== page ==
Having written an uncountable number of scripts in a number of languages, I'm keenly aware of the fragility of even the best written of them. While I'm reasonably capable in bash and no novice to rsync--especially under Cygwin where it likes to choke on long and/or Unicode filenames--seeing a claim that "you could accomplish that just as easily with rsync" and "that could be done automatically" leaves me with a lot of questions so easily avoided by enabling root. For example, from the top of my head:

Easier for him? When does he insert the disc? When is it finished? Does he have to boot up without logging in and wait for something to happen? Does he have to log out and wait for something to happen? Do it get triggered upon the insertion of a disc while logged out? What if the burn fails? What if he inserts a non-blank disc? What kind of feedback does he get that the disc was burned correctly and that it contains all of his files and is completely up-to-date?

Easier for me? Do I have to write and debug the script and launchd plist? What if a bug in my script goes undetected and leaves some files uncopied or doesn't properly update the pre-burn mirror directory leaving stale files? What if the scheduled time for the mirror or burn becomes an undesirable time or if he wants to backup at another time? How should I handle all the possible errors or a bad burn? Do I also have to write and debug a script that programmatically confirms that all files are backed up and up-to-date?

While scripting can be a viable method for this type of backup, you'll have to admit no script can ever approach the sheer simplicity, reliability, and certainty of: (1) log out as <user> an in as root; (2) insert disc and click "burn", watching the progress bar if you're bored; (3) log out as root and back in as <user>. If the burn fails verification, it will tell you and you can try again. It if succeeds, it will tell you that, too.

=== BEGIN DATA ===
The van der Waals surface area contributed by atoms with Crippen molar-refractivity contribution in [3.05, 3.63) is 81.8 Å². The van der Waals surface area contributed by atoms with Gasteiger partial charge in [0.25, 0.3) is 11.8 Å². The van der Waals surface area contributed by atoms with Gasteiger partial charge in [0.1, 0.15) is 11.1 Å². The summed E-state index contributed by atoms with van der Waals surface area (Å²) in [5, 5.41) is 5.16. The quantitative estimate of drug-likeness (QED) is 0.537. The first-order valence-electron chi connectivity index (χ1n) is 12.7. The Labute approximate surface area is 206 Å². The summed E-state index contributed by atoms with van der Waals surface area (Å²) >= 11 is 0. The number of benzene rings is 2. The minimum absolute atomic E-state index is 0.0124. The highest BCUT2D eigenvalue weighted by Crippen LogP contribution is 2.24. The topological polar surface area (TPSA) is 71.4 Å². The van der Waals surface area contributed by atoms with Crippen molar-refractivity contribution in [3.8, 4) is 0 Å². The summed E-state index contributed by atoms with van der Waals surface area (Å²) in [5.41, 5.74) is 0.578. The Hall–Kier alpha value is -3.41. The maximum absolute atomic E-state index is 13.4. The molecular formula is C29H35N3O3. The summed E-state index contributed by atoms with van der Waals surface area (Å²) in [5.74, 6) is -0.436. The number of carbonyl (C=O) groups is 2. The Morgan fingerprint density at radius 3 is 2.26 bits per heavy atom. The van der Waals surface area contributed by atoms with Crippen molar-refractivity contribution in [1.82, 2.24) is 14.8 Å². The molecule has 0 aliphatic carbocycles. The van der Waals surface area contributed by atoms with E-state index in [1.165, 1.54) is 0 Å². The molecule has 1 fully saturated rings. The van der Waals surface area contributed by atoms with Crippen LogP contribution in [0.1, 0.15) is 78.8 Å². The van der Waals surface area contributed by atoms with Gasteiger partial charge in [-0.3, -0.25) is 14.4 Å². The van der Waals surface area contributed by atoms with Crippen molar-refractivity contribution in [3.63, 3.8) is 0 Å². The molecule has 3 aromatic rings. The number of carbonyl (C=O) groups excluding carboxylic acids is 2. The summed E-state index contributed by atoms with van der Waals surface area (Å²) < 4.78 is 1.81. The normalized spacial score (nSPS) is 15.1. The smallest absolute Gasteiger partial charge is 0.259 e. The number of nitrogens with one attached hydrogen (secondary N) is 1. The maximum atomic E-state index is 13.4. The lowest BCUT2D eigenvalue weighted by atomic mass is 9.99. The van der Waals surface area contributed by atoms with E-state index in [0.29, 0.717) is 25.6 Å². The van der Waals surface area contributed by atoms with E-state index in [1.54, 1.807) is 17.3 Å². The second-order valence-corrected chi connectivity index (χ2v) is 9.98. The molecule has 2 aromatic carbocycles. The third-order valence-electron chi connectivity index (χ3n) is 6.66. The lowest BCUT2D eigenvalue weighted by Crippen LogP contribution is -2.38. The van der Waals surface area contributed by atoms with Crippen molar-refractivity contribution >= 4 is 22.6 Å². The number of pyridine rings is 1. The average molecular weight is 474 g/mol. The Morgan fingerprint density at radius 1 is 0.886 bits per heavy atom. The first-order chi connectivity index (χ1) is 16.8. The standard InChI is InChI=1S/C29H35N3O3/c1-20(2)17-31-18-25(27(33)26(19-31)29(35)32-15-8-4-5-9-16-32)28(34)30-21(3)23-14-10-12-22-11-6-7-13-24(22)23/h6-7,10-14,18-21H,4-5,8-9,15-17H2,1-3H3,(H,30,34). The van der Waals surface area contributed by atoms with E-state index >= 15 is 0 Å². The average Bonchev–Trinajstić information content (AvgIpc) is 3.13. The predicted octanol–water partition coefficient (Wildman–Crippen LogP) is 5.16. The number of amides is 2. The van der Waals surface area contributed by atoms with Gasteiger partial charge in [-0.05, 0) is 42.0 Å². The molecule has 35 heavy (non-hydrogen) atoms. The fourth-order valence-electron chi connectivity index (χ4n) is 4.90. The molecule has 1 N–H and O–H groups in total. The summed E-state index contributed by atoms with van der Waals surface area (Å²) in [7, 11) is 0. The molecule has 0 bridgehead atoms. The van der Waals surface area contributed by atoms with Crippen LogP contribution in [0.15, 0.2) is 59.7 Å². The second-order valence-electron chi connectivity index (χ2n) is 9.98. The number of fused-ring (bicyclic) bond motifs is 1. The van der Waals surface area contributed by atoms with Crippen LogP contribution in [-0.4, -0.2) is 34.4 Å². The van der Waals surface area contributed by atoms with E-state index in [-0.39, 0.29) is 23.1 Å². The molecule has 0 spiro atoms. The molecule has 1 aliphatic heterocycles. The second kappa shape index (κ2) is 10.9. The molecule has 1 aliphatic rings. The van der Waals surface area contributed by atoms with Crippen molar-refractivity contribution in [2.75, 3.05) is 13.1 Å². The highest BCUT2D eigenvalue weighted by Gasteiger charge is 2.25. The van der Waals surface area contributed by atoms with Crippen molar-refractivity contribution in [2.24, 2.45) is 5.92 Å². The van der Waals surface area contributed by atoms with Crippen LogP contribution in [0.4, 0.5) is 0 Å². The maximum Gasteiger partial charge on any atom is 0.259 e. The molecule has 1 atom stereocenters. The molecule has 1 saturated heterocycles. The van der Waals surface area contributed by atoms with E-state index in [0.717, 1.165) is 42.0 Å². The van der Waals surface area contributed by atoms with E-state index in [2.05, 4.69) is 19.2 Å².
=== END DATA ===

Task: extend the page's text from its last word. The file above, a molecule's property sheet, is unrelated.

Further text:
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10.6: Enable root user on Snow Leopard
Authored by: tedw on Sep 29, '09 08:32:20PM

It's clear you think this is simpler, and it's clear it's a system that works for you, so fine. Would I recommend it to someone else? Doubtful. For one, I'm picturing your dad's safe deposit box filling up with dozens (or hundreds) of old CDs that will never be looked at again...

There is a vast difference between choosing to do something because it works for you, and suggesting it as a course of action for others. Heck, I've gotten by for years with my laptop swinging around on the back of my motorcycle, but I'm not about to suggest that carrying a laptop that way is generally innocuous. I'm willing to take the risk because I recognize the risk for what it is (and I'm good with computers <i>and</i> motorcycles), as do you in your situation. I don't see any sense in trivializing the risk any more than I see in aggrandizing it.

Your system works (though I still think it's overkill - a normal administrator account could do the same thing - possibly even a burn folder within his own account - unless there's something absurd in your father's home directory), and I don't argue with success. But I still think a cautious approach is a better approach when it comes to security.